This blog recently came across this paper which explores why Brisbane’s three serious LRT proposals all failed. Written by Peter Turner of the engineering consultancy firm Parsons Brinkerhoff, it surprisingly identifies a range of non-technical issues a reasons why the three LRT proposals for Brisbane failed.

For any LRT proposal to succeed in Brisbane, all the following things must all align:

  • The proposal must be simple, and have “common sense” about it
  • Funding must be secured
  • Community groups and the community must support it
  • Stakeholder groups must have genuine consultation (i.e. Property Council)
  • It must serve demand
  • At least for the initial stages, it should not run on the busway or require busway conversion

A stable and committed partnership between State and Council levels of government, particularly the support of the Lord Mayor of Brisbane is absolutely critical.

This blog therefore believes that the KISS (keep it simple, stupid) principle is a helpful guidance. This means 1 or 2 LRT lines, serving areas that have the best chance of high patronage: The New Farm-CBD-West End corridor. This corridor has proven high patronage: BUZ 199 carried about 3.4 million passengers in 2009 and now runs every 5 minutes in peak hour,  the CityGlider has carried 1 million passengers to date and runs every 5 minutes in peak hour, and the New Farm-CBD-Fairfield 196 bus carried 1 million in 2009 and runs every 15 minutes for most of the off-peak.

The inclusion of West End and New Farm cannot be stressed enough. The later light rail proposals such as BrizTram, were compromised because they had the “profitable high-patronage bits”, such as West End, The University of Queensland and New Farm cut off. West End is ideal because of the large amount of industrial land that can be converted over to sustainable transit-oriented development, particularly along Montague Road.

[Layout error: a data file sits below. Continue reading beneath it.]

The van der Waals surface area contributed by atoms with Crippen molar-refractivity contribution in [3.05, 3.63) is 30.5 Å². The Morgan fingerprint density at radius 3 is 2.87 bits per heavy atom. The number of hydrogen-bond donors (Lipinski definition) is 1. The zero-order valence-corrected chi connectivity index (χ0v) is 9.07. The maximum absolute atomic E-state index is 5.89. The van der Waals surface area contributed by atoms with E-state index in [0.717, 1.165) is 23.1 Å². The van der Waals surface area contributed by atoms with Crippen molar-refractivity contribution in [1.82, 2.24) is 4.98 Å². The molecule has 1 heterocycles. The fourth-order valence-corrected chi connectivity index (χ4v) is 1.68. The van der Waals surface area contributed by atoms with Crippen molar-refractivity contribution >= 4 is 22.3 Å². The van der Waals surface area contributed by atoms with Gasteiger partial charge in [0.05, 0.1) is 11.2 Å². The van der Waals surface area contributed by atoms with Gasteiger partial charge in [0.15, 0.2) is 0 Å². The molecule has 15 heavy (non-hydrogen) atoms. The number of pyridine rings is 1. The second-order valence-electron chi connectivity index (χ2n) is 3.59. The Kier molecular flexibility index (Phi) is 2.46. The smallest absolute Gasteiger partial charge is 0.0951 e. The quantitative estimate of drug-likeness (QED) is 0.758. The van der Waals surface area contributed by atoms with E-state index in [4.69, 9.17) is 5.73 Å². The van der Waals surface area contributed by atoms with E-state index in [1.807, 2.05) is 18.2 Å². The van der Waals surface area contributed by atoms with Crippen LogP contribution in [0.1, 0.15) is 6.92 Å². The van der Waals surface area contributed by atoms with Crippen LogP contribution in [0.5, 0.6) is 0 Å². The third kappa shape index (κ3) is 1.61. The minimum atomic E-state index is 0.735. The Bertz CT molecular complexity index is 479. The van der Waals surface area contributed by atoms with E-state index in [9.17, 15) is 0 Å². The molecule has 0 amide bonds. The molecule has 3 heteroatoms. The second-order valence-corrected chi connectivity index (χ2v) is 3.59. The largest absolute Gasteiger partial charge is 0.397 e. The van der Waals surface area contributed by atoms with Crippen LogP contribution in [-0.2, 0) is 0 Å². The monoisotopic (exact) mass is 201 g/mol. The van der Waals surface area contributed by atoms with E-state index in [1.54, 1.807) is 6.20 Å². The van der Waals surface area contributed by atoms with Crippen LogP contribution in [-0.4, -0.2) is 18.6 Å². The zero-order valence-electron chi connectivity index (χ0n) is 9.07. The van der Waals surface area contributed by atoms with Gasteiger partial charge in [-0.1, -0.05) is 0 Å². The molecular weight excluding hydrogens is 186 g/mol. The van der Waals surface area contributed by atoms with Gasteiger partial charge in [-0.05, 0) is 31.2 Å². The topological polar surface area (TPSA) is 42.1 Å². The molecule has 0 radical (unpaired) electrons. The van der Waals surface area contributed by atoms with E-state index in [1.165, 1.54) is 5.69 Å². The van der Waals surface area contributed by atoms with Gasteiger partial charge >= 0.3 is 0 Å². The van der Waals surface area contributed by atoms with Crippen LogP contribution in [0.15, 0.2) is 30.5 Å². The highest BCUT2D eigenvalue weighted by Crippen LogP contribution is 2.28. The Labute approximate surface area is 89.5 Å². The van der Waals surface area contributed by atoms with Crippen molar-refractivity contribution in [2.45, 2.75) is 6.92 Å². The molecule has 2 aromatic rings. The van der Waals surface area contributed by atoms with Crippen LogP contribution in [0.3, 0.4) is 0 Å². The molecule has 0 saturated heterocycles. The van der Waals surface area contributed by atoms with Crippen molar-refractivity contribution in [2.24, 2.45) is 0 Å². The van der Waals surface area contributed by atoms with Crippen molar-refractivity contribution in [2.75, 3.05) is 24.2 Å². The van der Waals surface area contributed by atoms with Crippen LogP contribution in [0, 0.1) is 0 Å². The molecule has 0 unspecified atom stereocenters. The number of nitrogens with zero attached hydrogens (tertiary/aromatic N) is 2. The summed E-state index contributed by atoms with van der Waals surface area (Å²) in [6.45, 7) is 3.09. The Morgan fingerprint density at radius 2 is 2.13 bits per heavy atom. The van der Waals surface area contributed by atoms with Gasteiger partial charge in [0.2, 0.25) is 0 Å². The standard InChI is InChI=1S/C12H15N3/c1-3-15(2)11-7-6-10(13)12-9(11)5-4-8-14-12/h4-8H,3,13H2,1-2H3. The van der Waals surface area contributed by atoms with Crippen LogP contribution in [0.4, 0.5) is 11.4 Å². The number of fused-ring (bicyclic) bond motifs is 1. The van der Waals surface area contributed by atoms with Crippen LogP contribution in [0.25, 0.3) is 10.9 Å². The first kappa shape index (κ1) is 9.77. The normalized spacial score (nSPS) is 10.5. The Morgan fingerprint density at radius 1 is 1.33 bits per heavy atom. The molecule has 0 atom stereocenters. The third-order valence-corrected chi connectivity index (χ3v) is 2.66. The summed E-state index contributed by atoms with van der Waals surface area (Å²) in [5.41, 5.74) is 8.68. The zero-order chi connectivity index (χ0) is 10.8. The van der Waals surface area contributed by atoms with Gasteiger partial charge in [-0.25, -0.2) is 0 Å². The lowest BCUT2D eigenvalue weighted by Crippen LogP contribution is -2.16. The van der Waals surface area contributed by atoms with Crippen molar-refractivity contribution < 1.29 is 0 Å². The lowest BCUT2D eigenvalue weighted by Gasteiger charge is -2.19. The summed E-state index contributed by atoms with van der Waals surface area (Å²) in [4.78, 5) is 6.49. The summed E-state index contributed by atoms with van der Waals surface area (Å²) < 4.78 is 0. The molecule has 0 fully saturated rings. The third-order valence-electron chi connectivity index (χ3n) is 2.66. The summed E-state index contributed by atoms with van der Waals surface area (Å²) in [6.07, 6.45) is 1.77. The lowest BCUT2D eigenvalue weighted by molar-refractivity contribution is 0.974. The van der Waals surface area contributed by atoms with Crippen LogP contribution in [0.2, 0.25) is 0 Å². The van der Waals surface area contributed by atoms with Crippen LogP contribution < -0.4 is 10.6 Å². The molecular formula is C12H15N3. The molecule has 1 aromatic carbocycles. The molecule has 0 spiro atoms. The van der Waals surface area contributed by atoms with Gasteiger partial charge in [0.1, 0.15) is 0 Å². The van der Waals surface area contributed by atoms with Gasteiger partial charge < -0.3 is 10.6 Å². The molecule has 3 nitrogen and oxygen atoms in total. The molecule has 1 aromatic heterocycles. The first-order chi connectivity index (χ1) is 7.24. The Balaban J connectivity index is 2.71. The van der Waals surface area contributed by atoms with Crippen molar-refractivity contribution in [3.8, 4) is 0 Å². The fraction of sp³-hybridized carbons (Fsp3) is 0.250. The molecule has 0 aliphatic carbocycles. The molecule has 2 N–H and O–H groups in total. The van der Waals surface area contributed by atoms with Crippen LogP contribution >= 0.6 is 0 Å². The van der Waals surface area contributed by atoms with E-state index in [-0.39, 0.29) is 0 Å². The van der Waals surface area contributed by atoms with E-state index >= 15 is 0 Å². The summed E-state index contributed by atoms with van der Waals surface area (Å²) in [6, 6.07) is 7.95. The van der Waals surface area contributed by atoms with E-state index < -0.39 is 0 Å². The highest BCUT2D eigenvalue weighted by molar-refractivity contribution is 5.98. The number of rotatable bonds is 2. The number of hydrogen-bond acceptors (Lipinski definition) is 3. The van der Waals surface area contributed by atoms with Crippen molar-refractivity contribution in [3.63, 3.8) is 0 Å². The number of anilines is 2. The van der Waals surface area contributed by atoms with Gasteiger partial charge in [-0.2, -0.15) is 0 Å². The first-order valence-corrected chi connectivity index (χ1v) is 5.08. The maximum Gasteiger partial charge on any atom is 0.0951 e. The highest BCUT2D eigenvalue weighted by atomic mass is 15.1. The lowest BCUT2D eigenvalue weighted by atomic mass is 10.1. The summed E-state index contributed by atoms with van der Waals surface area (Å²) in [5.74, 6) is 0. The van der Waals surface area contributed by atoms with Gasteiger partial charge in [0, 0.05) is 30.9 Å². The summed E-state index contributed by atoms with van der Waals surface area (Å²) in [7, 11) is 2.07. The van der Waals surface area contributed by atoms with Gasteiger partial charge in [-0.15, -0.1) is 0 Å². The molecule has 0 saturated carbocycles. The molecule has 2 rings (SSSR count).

Further issues such as proposals to run heritage trams (and use non-standard voltage to allow this to happen) and potential tram-train operation over the QR heavy rail network only served to further cloud and complicate the LRT proposals. This blog therefore favours the use of standard equipment, heritage services not be run on it and no interface with the QR heavy rail system. Excessive tunneling and bridge works should probably be avoided too as it will easily price the proposal out of existence.

The argument that “a light rail system is not a council responsibility” is sometimes advanced. The Gold Coast City Council however has set a precedent against this, by contributing $120 million of its own money. By spreading the cost burden over different levels of government it becomes possible to pay for the system. The private sector (developers along the route) may also be another source of funds if LRT is to happen in Brisbane.

Funding breakdown for the Gold Coast Light Rail project, stage 1:

  • Commonwealth Government – $365 million
  • Queensland Government – $464 million
  • Gold Coast City Council – $120 million

The Gold Coast Rapid Transit website is here: http://www.goldcoastrapidtransit.qld.gov.au/index.php

Connecting SEQ 2031

The beginnings of a huge shift in transport thinking are underway. The Connecting SEQ 2031 draft plan was released a few months ago and is open for consultation until the 26th November. For those interested in Transit-Oriented Development (TOD) or sustainable transport solutions, the opportunity for your voice to be heard will close soon.

This plan signals a break with the idea that South East Queensland will be forever locked into a cycle of car-dependency and that only palliative measures can be taken to improve the situation.

As with any plan, there will be strengths and weaknesses. Strong points include the decisive move to rail based transport. South East Queensland is gifted with one of the largest commuter rail systems in the world (by length), but sadly it is underutilised. The advantages of heavy rail–  high-speed, tracks stretching over the entire region, high-capacity, labour and cost efficiencies make it the ideal fit for South East Queensland’s growing needs. The Cross River Rail will be absolutely essential. A frequent network of bus services over the entire region will also greatly improve transport.

Some of the weaknesses of the plan include the uncertainty over funding, the absence of a plan to deal with busway capacity, the metro proposal and, yet again, the complete absence of Light Rail options for Brisbane. The earlier 1997 plan dismissed Light Rail as “too costly”, unfortunately since then Melbourne, Adelaide, Sydney and now the Gold Coast have all built and extended their LRT systems or have LRT systems in initial construction stages. LRT is also being considered in Perth and Hobart. Perhaps Brisbane will be the last state capital in the country to consider LRT?